Bowditch & Dewey
Robert D. Cox, Jr.
August 12, 2015
MassDEP’s interim policy for using soil to reclaim quarries, gravel pits and sand pits is out. You can read the new interim policy HERE. After two public meetings, a few drafts, and a lot of conceptual thinking, MassDEP’s policy is pretty simple: MassDEP will issue site-specific approvals, in the form of Administrative Consent Orders, to ensure that the reuse of large volumes of soil for the reclamation of sand pits, gravel pits and quarries poses no significant risk of harm to health, safety, public welfare or the environment, and will not create new releases or threats of releases of oil or hazardous materials.
Is this so new? Not really. It is what MassDEP was doing for large projects before the issue of what to do with mildly contaminated soils came up a few years ago and before MassDEP was directed by Section 277 of Chapter 165 of the Acts of 2014 to come up with regulations, guidelines, standards or procedures for determining the suitability of soil used as fill material for reclamation projects.
Fox Rothschild, LLP
Jeffrey M. Pollock
July 22, 2015
Experience is a cruel teacher, and I write this article in the hope that others will be spared some of the evidence problems I have faced. Environmental trial practice is unique because of the incredible breadth of environmental laws, as well as the great variety of disputes. Environmental law is an amalgamation of federal and state common law, with a number of statutory structures (federal and state) adding to the mix.
To add to the complexity, environmental law covers a number of areas, ranging from coastal zone management (CZMA), storm water discharge (CWA and SWD), hazardous waste remediation (Spill Act and CERCLA), air pollution (CAA), chemical process (TSCA), preventing manufacturing from contaminating (RCRA), landfill design and operation (SWDA), protection of endangered and threatened species (ESA)—and this list does not cover dozens of other areas such as nanotechnology, farm run-off, lead paint pollution, asbestos, nuisance, trespass, second-hand smoke, pesticide application, underground storage tanks (USTs), etc.
Dickstein Shapiro LLP
Erin L. Webb
July 31, 2015
Originally published in the In-House Counsel Committee Newsletter of the American Bar Association Section of Environment, Energy, and Resources, Volume 16, Number 2, July 2015. © 2015 by the American Bar Association.
Many companies face pollution risks, either through liability to other parties or due to property contamination. Insurance policies can be an important asset to protect the company against these types of liabilities. These policies can provide coverage for the costs of cleanup efforts, as well as the costs of lawsuits and related legal fees from third parties. Emergency response costs and business interruption costs can also be covered, depending on the policy, as well as coverage for contractor costs, cleanup of specific sites, and remediation related to storage tanks. Not only does insurance serve as an important part of the larger risk management picture for a company, it is also often required by state or federal regulators, by lenders, or by business partners.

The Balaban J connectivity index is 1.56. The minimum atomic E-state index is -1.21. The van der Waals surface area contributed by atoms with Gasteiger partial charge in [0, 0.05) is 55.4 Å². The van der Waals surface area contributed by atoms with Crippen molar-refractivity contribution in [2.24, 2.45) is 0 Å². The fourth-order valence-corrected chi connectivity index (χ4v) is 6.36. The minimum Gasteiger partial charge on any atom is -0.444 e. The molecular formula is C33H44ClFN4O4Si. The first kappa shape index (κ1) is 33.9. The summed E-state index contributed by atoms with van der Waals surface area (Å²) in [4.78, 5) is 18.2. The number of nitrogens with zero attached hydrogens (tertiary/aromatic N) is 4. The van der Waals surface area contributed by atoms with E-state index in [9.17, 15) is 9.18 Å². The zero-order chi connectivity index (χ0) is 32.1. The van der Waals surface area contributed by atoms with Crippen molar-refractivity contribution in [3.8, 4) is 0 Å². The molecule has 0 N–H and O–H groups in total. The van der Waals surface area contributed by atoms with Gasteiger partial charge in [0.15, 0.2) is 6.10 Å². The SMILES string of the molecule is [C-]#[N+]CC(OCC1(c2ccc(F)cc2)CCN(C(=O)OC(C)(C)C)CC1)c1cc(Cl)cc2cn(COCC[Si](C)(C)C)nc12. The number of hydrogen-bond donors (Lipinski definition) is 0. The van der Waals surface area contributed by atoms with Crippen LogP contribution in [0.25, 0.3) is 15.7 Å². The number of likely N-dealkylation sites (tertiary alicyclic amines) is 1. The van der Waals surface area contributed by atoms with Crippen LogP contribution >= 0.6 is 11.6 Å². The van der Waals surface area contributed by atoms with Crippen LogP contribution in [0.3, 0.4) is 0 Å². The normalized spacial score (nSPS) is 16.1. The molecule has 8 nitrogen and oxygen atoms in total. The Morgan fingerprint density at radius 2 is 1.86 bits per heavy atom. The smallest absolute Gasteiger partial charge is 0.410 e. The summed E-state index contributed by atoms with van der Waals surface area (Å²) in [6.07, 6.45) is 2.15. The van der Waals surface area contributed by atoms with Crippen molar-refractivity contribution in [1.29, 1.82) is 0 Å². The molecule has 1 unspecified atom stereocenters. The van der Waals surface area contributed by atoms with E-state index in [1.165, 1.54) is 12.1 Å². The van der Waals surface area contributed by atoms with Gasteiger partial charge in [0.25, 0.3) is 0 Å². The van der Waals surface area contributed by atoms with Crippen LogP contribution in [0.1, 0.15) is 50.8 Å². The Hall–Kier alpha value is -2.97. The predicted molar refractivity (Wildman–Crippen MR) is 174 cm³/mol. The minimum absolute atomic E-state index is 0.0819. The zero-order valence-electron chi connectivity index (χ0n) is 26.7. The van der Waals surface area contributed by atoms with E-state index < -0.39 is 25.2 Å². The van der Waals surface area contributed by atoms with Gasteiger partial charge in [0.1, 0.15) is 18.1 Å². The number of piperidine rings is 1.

Decades ago, pollution coverage often could be found under general or “all-risk” policies. For example, commercial general liability (CGL) coverage did not absolutely exclude coverage for pollution liabilities until the late 1980s. Modern CGL policies, however, tend to have very broad “pollution exclusions” stating that most pollution related risks will not be covered. The same is true for modern “all-risk” first-party property policies. Other key types of insurance coverage for companies, such as directors and officers (D&O) and errors and omissions (E&O) policies, also usually contain exclusions for pollution liabilities. Thus, to obtain coverage for pollution, companies usually must purchase a separate policy. There are several types of policies available to cover pollution risks. This article will summarize some of the most common.
Paul Hastings LLP
Kevin Poloncarz & Ben Carrier
August 7, 2015
On August 3, 2015, the Environmental Protection Agency (hereinafter, “EPA”) released its final “Carbon Pollution Emission Guidelines for Existing Stationary Sources: Electric Utility Generating Units” (the “Clean Power Plan” or “Final Rule”), a much-anticipated regulation to reduce carbon dioxide (“CO2”) emissions from existing power plants. Compared to the June 18, 2014 proposed Clean Power Plan (“Proposed Rule”, see 79 Fed. Reg. 34830 (June 18, 2014)), the Final Rule establishes more ambitious CO2 emission reduction goals while providing additional flexibility to affected electric generating units (“EGUs”) and states in meeting the Clean Power Plan’s goals. Along with the Final Rule, the EPA concurrently proposed a federal plan to implement the requirements of the Clean Power Plan in states that do not submit an approvable plan. The proposed Federal Plan also provides proposed model rules that states can adopt to facilitate interstate trading to achieve either their respective rate- or mass-based goals.
The Clean Power Plan is one of the boldest and most ambitious environmental regulations of our time and, for those reasons alone, is likely to be one of the most contested as well. Several states and coal producers already challenged the Proposed Rule in court, even before it was final, and are poised to challenge the Final Rule again, once it appears in the Federal Register. Sixteen states have already sought an administrative stay of the Final Rule pending resolution of litigation.